Meta-RL is meta-learning on reinforcement learning tasks. After trained over a distribution of tasks, the agent is able to solve a new task by developing a new RL algorithm with its internal activity dynamics. Meta-RL distinguishes between learning to act in the environment (the reinforcement learning problem) and learning to learn (the meta-learning problem).

Challenges in reinforcement learning

Curse of dimensionality
It’s the combinatorial explosion of all possible actions to explore from all possible states.

Partial observability problem
In some problems (typically in a real world scenario), the agent may only have access to partial information on the state of the environment after performing an action. Some basic RL algorithm require full observability of the state.

Non-stationary environments
Some RL algorithms only work in quasi stationary environments where the dynamics change slowly. An RL method converging slowly will struggle to learn in non-stationary environments.

Exploration-exploitation dilemma
It’s the problem of finding the appropriate balance between exploration, where the agent gather more information and visit new states in the environment and exploitation, where the agent take the best decision given its current knowledge.

Temporal Credit Assignment Problem (CAP)
Given a long sequence of actions (e.g. sequence of moves in chess that lead to a win or loss), the CAP is the It is the problem of determining which actions were useful or useless in obtaining the final result (eg. win or loss in chess). It consists in assigning the relevant contribution to each actions.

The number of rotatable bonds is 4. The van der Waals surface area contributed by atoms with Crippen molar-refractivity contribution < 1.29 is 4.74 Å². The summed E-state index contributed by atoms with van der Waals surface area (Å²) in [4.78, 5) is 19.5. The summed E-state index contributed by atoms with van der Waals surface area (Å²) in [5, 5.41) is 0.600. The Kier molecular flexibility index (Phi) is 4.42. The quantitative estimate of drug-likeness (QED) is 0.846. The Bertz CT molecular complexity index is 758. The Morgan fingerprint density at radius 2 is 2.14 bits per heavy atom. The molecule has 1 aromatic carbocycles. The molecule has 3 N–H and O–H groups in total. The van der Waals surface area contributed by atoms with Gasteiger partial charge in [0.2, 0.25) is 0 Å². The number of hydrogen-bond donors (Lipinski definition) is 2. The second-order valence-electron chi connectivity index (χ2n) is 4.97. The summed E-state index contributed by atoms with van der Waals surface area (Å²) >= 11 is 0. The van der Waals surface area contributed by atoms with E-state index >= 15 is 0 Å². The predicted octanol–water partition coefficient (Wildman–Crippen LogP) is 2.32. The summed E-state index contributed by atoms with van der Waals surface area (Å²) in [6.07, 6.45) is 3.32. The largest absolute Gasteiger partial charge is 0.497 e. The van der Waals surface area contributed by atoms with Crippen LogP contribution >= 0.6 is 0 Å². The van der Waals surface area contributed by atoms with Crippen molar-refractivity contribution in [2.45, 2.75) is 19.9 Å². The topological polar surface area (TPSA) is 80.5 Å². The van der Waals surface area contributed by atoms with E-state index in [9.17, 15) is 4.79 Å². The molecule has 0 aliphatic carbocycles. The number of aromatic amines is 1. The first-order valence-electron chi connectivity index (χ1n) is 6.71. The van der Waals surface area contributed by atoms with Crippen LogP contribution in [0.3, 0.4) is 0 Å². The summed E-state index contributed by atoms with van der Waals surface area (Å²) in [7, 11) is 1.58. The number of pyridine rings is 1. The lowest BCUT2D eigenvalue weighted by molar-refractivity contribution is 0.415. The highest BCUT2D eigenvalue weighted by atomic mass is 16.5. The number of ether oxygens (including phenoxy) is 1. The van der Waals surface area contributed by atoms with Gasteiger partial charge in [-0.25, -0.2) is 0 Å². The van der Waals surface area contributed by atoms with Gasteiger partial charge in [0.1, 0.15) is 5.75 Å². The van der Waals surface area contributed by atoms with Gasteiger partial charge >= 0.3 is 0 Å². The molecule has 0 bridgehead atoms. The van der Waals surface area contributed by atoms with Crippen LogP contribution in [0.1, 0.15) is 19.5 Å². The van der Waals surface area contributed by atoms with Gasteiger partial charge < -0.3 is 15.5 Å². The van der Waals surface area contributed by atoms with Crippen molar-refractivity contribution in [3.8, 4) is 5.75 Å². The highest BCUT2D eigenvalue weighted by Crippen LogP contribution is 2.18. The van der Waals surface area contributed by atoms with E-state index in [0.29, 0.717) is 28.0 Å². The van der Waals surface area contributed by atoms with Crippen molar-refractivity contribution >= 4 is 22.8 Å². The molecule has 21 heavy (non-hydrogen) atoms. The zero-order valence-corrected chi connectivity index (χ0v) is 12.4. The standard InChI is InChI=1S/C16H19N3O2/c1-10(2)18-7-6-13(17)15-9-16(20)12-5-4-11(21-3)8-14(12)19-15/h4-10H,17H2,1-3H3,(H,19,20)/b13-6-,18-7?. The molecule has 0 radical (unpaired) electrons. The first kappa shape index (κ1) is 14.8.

Sparse reward
In some problems, the agent only receive a reward signal from the environment very infrequently, often only at the end of the episodes (eg when solving a maze). Some RL methods may only work in a dense reward setting.

Reward specification
RL problems require a reward to be defined and specified so that the agent can learn a policy for a given task. This reward function is often hand-crafted by human and may not be appropriate to learn to solve the task that was originally intended.

Sample efficiency
Some agents may require a lot of training iterations before learning successful policies.

Conclusion

We have just seen the definition of reinforcement learning and the main types of RL problems and methods. In the next post, I will talk about some common RL algorthms.